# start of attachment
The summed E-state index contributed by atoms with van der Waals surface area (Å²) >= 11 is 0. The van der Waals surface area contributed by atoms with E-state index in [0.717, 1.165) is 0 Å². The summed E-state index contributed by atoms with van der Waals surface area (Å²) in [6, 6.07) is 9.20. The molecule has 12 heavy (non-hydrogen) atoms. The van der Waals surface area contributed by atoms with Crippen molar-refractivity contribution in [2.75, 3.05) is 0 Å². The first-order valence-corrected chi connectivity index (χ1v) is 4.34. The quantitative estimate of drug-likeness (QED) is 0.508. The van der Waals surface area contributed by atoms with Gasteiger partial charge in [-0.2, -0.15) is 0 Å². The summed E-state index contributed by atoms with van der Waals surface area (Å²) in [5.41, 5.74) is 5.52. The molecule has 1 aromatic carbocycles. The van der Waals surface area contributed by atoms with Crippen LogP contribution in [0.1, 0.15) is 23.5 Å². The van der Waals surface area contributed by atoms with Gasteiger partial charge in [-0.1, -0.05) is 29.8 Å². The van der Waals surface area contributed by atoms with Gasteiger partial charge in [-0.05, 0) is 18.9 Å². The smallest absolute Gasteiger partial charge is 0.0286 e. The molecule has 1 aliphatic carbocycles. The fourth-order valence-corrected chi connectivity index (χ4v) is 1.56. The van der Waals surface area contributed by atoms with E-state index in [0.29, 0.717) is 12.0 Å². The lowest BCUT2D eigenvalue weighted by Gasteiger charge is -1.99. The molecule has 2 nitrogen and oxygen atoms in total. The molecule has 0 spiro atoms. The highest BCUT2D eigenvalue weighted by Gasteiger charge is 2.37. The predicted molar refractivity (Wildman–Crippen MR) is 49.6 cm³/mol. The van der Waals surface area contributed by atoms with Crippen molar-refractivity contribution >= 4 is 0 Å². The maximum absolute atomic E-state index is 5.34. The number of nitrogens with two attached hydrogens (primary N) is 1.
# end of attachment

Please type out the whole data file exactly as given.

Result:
The summed E-state index contributed by atoms with van der Waals surface area (Å²) >= 11 is 0. The van der Waals surface area contributed by atoms with E-state index in [0.717, 1.165) is 0 Å². The summed E-state index contributed by atoms with van der Waals surface area (Å²) in [6, 6.07) is 9.20. The molecule has 12 heavy (non-hydrogen) atoms. The van der Waals surface area contributed by atoms with Crippen molar-refractivity contribution in [2.75, 3.05) is 0 Å². The first-order valence-corrected chi connectivity index (χ1v) is 4.34. The quantitative estimate of drug-likeness (QED) is 0.508. The van der Waals surface area contributed by atoms with Gasteiger partial charge in [-0.2, -0.15) is 0 Å². The summed E-state index contributed by atoms with van der Waals surface area (Å²) in [5.41, 5.74) is 5.52. The molecule has 1 aromatic carbocycles. The van der Waals surface area contributed by atoms with Crippen LogP contribution in [0.1, 0.15) is 23.5 Å². The van der Waals surface area contributed by atoms with Gasteiger partial charge in [-0.1, -0.05) is 29.8 Å². The van der Waals surface area contributed by atoms with Gasteiger partial charge in [-0.05, 0) is 18.9 Å². The smallest absolute Gasteiger partial charge is 0.0286 e. The molecule has 1 aliphatic carbocycles. The fourth-order valence-corrected chi connectivity index (χ4v) is 1.56. The van der Waals surface area contributed by atoms with E-state index in [0.29, 0.717) is 12.0 Å². The lowest BCUT2D eigenvalue weighted by Gasteiger charge is -1.99. The molecule has 2 nitrogen and oxygen atoms in total. The molecule has 0 spiro atoms. The highest BCUT2D eigenvalue weighted by Gasteiger charge is 2.37. The predicted molar refractivity (Wildman–Crippen MR) is 49.6 cm³/mol. The van der Waals surface area contributed by atoms with Crippen molar-refractivity contribution >= 4 is 0 Å². The maximum absolute atomic E-state index is 5.34. The number of nitrogens with two attached hydrogens (primary N) is 1.